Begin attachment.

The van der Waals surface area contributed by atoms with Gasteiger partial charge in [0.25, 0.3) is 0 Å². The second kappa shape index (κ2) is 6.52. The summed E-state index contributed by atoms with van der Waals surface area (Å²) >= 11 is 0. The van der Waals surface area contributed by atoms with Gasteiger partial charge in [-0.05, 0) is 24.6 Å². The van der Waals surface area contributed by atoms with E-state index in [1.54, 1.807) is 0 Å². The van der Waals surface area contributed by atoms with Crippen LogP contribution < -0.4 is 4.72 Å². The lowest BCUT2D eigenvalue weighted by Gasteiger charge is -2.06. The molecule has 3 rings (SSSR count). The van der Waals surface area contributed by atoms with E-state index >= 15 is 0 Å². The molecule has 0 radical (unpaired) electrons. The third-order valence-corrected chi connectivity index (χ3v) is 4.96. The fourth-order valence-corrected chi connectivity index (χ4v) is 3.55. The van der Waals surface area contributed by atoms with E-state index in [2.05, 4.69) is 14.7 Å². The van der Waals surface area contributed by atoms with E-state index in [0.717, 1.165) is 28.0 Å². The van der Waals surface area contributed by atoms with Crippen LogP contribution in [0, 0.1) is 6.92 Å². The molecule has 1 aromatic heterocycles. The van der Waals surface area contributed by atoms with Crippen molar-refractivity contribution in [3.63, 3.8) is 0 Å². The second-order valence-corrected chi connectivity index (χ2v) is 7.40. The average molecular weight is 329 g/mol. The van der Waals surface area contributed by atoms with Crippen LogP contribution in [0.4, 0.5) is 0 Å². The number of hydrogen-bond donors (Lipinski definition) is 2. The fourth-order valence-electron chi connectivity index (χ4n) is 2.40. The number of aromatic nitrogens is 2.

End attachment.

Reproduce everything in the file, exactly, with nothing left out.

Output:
The van der Waals surface area contributed by atoms with Gasteiger partial charge in [0.25, 0.3) is 0 Å². The second kappa shape index (κ2) is 6.52. The summed E-state index contributed by atoms with van der Waals surface area (Å²) >= 11 is 0. The van der Waals surface area contributed by atoms with Gasteiger partial charge in [-0.05, 0) is 24.6 Å². The van der Waals surface area contributed by atoms with E-state index in [1.54, 1.807) is 0 Å². The van der Waals surface area contributed by atoms with Crippen LogP contribution < -0.4 is 4.72 Å². The lowest BCUT2D eigenvalue weighted by Gasteiger charge is -2.06. The molecule has 3 rings (SSSR count). The van der Waals surface area contributed by atoms with E-state index >= 15 is 0 Å². The molecule has 0 radical (unpaired) electrons. The third-order valence-corrected chi connectivity index (χ3v) is 4.96. The fourth-order valence-corrected chi connectivity index (χ4v) is 3.55. The van der Waals surface area contributed by atoms with E-state index in [2.05, 4.69) is 14.7 Å². The van der Waals surface area contributed by atoms with E-state index in [0.717, 1.165) is 28.0 Å². The van der Waals surface area contributed by atoms with Crippen LogP contribution in [0, 0.1) is 6.92 Å². The molecule has 1 aromatic heterocycles. The van der Waals surface area contributed by atoms with Crippen molar-refractivity contribution in [3.63, 3.8) is 0 Å². The second-order valence-corrected chi connectivity index (χ2v) is 7.40. The average molecular weight is 329 g/mol. The van der Waals surface area contributed by atoms with Crippen LogP contribution in [0.4, 0.5) is 0 Å². The number of hydrogen-bond donors (Lipinski definition) is 2. The fourth-order valence-electron chi connectivity index (χ4n) is 2.40. The number of aromatic nitrogens is 2.